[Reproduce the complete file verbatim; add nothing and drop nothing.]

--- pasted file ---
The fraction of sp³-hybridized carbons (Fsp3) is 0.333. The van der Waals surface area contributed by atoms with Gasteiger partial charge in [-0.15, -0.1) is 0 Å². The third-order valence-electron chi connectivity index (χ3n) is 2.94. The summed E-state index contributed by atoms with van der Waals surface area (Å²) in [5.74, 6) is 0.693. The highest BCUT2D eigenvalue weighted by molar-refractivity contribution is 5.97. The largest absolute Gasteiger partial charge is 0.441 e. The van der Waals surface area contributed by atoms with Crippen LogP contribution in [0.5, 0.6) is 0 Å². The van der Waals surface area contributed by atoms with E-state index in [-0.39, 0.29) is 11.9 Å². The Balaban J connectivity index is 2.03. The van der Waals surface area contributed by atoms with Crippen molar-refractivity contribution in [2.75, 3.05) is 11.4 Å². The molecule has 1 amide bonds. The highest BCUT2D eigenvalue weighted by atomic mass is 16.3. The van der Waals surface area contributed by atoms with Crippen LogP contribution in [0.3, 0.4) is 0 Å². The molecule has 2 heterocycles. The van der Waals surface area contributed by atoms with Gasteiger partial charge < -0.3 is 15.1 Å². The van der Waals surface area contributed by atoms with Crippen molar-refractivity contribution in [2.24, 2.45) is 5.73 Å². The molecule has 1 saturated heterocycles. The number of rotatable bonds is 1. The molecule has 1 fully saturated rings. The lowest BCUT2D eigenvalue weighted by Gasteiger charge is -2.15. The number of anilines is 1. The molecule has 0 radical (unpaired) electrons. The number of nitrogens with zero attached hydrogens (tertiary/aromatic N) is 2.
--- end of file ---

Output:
The fraction of sp³-hybridized carbons (Fsp3) is 0.333. The van der Waals surface area contributed by atoms with Gasteiger partial charge in [-0.15, -0.1) is 0 Å². The third-order valence-electron chi connectivity index (χ3n) is 2.94. The summed E-state index contributed by atoms with van der Waals surface area (Å²) in [5.74, 6) is 0.693. The highest BCUT2D eigenvalue weighted by molar-refractivity contribution is 5.97. The largest absolute Gasteiger partial charge is 0.441 e. The van der Waals surface area contributed by atoms with Crippen LogP contribution in [0.5, 0.6) is 0 Å². The van der Waals surface area contributed by atoms with E-state index in [-0.39, 0.29) is 11.9 Å². The Balaban J connectivity index is 2.03. The van der Waals surface area contributed by atoms with Crippen molar-refractivity contribution in [2.75, 3.05) is 11.4 Å². The molecule has 1 amide bonds. The highest BCUT2D eigenvalue weighted by atomic mass is 16.3. The van der Waals surface area contributed by atoms with Crippen LogP contribution in [0.3, 0.4) is 0 Å². The molecule has 2 heterocycles. The van der Waals surface area contributed by atoms with Gasteiger partial charge < -0.3 is 15.1 Å². The van der Waals surface area contributed by atoms with Crippen molar-refractivity contribution in [2.24, 2.45) is 5.73 Å². The molecule has 1 saturated heterocycles. The number of rotatable bonds is 1. The molecule has 1 fully saturated rings. The lowest BCUT2D eigenvalue weighted by Gasteiger charge is -2.15. The number of anilines is 1. The molecule has 0 radical (unpaired) electrons. The number of nitrogens with zero attached hydrogens (tertiary/aromatic N) is 2.